Forget meat and mozzarella sticks—a group of students is looking for a new way to use unused meal swipes.
Swipes for Change—organized by Benjamin Schechner, CC '15, Abby Porter, CC '17, and Daniela Quintanilla, CC '14 and a Spectrum blogger—would allow students to donate a day's worth of meal swipes each semester to help end hunger in Morningside Heights.
“Homelessness and hunger are a tangible thing to students here—you walk down Broadway or Amsterdam and you can see them happening,” said Porter, who also sits on the Columbia College Student Council dining committee. “The problem needs to be addressed and we think we can do a lot to really impact this area.”
Quintanilla, Schechner, and Porter were inspired to start the project after reading a Spectator op-ed by Allie O'Keefe, CC '17 and a Spectator opinion associate, who advocated donating unused meal swipes to help feed the homeless, and reached out to O'Keefe to work on developing a plan.
“We realized that we had both posted it and were both interested in it, and decided to get together and do something,” said Schechner, the president of Columbia's chapter of FeelGood, a student-run nonprofit that sells grilled cheese sandwiches and donates the proceeds to the the Hunger Project and CHOICE Humanitarian, two non-profits that aim to end world hunger.
Porter, Schechner, and Quintanilla said they are trying to gauge possible student involvement via an online questionnaire, which has already garnered 250 responses. If enough people register interest, the group hopes to meet with Dining in early April to discuss logistics and even organize the first donation day by the end of the semester.
Depending on the number of students who opt into the program, the group hopes to work with Dining to donate the amount of food corresponding to a day's worth of meals to a local food pantry, soup kitchen, or homeless shelter.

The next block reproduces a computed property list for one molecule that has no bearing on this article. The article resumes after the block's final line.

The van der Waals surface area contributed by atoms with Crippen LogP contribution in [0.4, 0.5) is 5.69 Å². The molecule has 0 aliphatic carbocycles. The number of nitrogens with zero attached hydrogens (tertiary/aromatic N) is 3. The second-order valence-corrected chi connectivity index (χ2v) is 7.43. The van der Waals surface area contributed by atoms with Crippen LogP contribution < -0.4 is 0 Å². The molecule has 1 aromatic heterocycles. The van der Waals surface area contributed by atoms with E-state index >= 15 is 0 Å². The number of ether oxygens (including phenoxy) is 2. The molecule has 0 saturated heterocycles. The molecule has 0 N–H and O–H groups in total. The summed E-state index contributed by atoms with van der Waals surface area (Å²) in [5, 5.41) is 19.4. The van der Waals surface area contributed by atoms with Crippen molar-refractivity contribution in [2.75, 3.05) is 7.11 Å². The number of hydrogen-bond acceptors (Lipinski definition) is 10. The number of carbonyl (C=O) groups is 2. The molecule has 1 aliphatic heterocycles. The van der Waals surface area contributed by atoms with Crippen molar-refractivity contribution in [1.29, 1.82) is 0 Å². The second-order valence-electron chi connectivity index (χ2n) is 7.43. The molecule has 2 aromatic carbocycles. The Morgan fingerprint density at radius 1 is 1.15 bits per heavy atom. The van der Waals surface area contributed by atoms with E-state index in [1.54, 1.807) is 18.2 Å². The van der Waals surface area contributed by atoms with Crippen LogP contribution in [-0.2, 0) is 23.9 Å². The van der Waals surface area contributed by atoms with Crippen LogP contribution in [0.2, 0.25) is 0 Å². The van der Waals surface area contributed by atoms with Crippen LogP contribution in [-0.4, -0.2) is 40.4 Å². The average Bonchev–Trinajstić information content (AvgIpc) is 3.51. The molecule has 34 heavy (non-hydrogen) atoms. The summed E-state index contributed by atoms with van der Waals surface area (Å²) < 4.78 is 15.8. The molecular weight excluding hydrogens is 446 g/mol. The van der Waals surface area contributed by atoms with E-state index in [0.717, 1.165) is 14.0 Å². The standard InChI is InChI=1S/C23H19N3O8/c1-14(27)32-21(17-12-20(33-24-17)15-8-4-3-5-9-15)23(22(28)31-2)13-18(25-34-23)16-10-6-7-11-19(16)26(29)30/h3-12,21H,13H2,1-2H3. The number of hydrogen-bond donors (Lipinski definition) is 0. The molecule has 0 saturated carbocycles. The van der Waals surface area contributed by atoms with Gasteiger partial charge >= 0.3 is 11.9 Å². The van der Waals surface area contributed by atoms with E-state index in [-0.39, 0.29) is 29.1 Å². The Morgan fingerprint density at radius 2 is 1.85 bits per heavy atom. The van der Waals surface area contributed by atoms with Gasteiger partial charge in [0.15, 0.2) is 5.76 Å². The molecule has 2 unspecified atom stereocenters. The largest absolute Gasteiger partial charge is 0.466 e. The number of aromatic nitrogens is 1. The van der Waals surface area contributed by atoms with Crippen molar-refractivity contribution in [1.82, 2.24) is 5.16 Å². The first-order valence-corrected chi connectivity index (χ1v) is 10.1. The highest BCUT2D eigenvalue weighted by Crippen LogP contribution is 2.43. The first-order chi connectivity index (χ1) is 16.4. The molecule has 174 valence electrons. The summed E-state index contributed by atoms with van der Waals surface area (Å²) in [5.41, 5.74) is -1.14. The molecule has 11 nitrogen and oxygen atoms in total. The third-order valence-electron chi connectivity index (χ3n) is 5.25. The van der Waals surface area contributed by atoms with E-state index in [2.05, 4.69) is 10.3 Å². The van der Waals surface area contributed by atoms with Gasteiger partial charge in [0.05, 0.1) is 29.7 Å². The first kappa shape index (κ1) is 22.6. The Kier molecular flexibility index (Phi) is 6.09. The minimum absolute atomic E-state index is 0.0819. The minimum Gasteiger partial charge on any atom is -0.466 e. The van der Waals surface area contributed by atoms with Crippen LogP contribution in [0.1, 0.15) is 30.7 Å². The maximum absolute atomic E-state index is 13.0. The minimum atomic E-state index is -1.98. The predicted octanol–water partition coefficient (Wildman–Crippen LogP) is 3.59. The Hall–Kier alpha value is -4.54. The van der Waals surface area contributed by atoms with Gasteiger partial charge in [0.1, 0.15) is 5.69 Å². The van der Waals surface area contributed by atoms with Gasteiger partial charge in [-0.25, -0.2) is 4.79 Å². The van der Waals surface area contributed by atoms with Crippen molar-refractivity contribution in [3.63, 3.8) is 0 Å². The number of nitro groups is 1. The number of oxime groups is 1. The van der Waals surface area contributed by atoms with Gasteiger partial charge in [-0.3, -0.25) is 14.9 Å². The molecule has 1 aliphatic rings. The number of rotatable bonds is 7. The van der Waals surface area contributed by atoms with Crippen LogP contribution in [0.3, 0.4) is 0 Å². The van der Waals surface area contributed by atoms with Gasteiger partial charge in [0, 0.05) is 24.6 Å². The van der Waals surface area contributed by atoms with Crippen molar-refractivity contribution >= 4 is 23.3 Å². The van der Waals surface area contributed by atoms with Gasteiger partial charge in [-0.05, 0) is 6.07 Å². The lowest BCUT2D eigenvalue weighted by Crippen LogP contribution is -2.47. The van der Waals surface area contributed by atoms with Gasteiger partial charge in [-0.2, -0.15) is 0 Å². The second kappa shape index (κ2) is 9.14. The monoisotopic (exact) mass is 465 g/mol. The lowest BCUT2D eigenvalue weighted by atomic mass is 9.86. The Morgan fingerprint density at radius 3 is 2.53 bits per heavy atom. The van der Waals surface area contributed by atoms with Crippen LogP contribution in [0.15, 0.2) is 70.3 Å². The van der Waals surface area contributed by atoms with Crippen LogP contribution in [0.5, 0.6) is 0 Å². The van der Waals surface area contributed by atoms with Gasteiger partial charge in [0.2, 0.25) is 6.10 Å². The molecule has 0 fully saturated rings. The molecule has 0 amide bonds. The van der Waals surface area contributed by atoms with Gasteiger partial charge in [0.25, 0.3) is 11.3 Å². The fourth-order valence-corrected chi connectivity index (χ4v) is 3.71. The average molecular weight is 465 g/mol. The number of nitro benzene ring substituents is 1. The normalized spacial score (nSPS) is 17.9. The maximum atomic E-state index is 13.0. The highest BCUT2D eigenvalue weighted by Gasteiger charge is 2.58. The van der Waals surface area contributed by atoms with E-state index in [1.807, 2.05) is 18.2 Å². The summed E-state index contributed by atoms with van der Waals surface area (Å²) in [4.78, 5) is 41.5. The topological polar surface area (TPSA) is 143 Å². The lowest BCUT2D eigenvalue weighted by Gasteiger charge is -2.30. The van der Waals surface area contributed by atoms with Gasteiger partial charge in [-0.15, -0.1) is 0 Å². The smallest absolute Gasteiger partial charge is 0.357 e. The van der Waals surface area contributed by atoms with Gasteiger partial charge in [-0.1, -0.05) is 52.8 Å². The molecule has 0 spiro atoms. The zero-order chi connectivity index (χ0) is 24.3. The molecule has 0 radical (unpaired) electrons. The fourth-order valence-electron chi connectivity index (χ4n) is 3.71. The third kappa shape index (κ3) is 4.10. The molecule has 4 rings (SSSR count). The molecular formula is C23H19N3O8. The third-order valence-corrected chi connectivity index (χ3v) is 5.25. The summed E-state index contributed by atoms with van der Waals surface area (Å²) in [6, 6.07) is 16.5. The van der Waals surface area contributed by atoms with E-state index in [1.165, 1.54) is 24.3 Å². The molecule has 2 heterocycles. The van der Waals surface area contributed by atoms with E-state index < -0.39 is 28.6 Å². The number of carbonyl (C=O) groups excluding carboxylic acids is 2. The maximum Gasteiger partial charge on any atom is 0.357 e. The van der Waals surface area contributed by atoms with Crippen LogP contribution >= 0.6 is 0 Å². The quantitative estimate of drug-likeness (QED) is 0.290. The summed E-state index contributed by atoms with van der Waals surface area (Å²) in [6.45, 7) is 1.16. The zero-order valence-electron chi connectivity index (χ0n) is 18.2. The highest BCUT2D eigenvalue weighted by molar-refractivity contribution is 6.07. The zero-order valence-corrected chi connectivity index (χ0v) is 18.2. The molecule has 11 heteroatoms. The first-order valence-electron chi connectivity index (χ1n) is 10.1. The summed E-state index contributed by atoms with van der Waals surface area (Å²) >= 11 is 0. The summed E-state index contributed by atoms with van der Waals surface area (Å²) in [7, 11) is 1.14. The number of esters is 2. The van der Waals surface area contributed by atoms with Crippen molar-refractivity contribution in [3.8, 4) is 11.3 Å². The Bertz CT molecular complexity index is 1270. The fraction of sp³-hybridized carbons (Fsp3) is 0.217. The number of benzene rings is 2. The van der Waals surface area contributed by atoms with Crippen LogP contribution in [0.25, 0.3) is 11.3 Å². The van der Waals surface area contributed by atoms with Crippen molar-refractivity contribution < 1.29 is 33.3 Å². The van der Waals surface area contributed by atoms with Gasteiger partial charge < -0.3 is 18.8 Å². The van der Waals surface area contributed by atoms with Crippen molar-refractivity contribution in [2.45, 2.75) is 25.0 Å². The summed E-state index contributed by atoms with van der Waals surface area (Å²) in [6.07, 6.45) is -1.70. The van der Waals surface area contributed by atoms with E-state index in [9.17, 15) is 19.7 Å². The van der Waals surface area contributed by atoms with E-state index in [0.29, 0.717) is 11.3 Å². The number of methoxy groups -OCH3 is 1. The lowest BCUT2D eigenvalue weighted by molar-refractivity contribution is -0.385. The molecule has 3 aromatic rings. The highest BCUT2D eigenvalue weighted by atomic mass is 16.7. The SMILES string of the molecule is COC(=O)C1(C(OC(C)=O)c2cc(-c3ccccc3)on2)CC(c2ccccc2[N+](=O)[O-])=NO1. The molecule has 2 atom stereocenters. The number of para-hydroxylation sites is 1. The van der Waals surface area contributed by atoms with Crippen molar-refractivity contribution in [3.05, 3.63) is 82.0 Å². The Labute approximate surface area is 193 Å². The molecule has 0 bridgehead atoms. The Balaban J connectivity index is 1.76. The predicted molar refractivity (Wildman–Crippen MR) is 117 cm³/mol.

In her op-ed, O'Keefe said that first years with a required meal plan of either 15 or 19 meal plans a week would be unlikely to be affected by donating one meal swipe.
“I'm from a very small town in New Hampshire, and coming here, homelessness was something that struck me as a very visible problem,” O'Keefe said. “At the same time, I was joking with my friends that I have so many meal swipes that I might as well just swipe people in from anywhere, and the two ideas kind of combined.”
Swipes for Change is modeled on programs at other institutions. Once a semester for the past 30 years, Yale hosted a fast for the Yale Hunger and Homelessness Action Project, in which students volunteer to sacrifice a meal swipe on a predetermined day. Yale Dining makes correspondingly less food on that day and donates the amount of the unused swipes to charities that support the homeless. USC and the Claremont Colleges in California have similar projects.
Even if the project doesn't get off the ground this semester, Porter and Schechner said they are finding ways to educate the Columbia community on hunger in the area and are hoping to run a canned foods drive later this semester.
“This is something students can do easily without changing their lifestyle, and it's also not going to impact dining in major ways,” Schechner said. “It's a really simple change that will really help our community.”
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Correction: An earlier version of this story said that O'Keefe was one of the project's coordinators. Spectator regrets the error.